Medical experts can review your medical records, perform examinations, and provide expert testimony to show how the accident has impacted your health. It is also important to note that causation does not have to be proven beyond a reasonable doubt in car accident claims. Instead, it must be shown by a preponderance of the evidence, or to a reasonable degree of medical certainty.

Insurance Company Strategies

Insurance companies may use various strategies to try and minimize claims related to pre-existing conditions. For example, they may claim that your injuries were not caused by the accident but rather by your pre-existing condition to justify offering a low settlement amount. Therefore, it’s very important that you work with an experienced car accident lawyer who can advocate for your rights and negotiate with the insurance company on your behalf for a fair settlement.

Legal Recourse for Claimants

If you have a pre-existing condition and are involved in a car accident, you still have legal avenues to pursue compensation for your injuries. This can include:

  • Pursuing a third-party claim against the at-fault driver’s insurance company.
  • Filing a lawsuit against the at-fault driver to seek compensation for damages if negotiating the third-party claim is not successful.
  • Pursuing a medical payments claim and/or an underinsurance claim through your own insurance company.

Mitigating The Impact

While pre-existing conditions can complicate car accident claims, there are steps that claimants can take to mitigate this:

  • Document your medical history and any pre-existing conditions you had before the accident.
  • Follow all prescribed treatment plans and attend doctor’s appointments regularly. Articulate clearly during your medical appointments precisely how your symptoms have been worsened. Be ready to talk in terms of degree of pain, frequency, duration, location, nature (i.e., burning, aching, sharp, dull, etc.).
  • Keeping track of any new symptoms or changes in your health post-accident on a calendar or in a pain diary. Again, be as precise as possible.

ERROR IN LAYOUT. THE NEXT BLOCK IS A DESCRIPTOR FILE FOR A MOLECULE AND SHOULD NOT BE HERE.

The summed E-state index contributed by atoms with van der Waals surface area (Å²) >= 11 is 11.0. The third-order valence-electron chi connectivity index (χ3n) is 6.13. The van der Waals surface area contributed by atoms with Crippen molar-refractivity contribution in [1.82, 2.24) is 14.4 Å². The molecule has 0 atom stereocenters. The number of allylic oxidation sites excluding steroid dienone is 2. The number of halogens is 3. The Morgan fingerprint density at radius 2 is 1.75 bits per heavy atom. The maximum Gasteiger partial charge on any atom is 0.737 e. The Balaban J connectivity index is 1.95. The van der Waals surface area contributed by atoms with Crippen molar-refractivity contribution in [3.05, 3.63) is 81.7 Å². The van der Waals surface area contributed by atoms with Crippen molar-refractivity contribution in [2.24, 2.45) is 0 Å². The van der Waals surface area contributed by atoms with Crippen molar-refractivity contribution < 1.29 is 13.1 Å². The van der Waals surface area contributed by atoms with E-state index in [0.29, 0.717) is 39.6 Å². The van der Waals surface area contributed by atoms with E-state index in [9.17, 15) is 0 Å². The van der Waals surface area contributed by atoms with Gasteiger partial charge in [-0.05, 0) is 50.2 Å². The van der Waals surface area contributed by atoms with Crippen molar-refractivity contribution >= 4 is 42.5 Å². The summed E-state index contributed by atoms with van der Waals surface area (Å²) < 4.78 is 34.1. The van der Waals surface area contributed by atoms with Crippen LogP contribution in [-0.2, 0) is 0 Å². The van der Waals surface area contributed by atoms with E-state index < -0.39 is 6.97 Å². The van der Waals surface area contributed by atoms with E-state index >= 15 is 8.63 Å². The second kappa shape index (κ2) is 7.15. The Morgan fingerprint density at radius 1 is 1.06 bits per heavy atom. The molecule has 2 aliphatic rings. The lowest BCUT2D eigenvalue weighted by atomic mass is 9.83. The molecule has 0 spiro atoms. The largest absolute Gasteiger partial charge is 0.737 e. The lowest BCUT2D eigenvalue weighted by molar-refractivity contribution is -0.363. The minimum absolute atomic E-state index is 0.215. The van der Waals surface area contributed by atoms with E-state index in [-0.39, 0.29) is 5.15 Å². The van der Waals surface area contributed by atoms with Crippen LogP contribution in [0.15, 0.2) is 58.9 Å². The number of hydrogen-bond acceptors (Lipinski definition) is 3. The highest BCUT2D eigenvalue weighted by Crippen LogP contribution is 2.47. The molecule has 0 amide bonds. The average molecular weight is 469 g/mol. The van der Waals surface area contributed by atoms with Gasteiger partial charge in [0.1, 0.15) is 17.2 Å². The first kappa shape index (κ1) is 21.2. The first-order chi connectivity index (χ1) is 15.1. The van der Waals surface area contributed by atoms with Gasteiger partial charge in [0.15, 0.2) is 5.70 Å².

One scenario that exemplifies the impact of pre-existing conditions in car accident claims is the story of a woman who got into a multi-car accident. After initially refusing treatment at the scene of the accident, she went to the hospital a few days later complaining of severe pain. It was discovered that she had Chiari I Malformation, which was previously undiagnosed.

The defense argued that the pain she suffered was from a congenital condition; however, her team was able to prove through medical evidence that her pre-existing condition, a condition that she had been born with, became symptomatic as a result of the accident. The court found in her favor, awarding her compensation for her injuries.

Seek Legal Advice About Your Car Accident Claim Today

When filing a car accident claim, it is extremely important to disclose any pre-existing medical conditions to your insurance company and medical professionals. Failure to do so can result in the denial of your claim and potential legal consequences. If a pre-existing condition is aggravated by a car accident, you may still be eligible for compensation, but proving causation can be challenging. If you’ve been seriously injured in a car accident that wasn’t your fault and you have pre-existing conditions that have been aggravated by your accident, you still have the right to pursue fair compensation. We help victims of car accidents get the settlement they need to recover. Contact Arthur Law Firm (419) 782-9881 right away for a free consultation to discuss your case.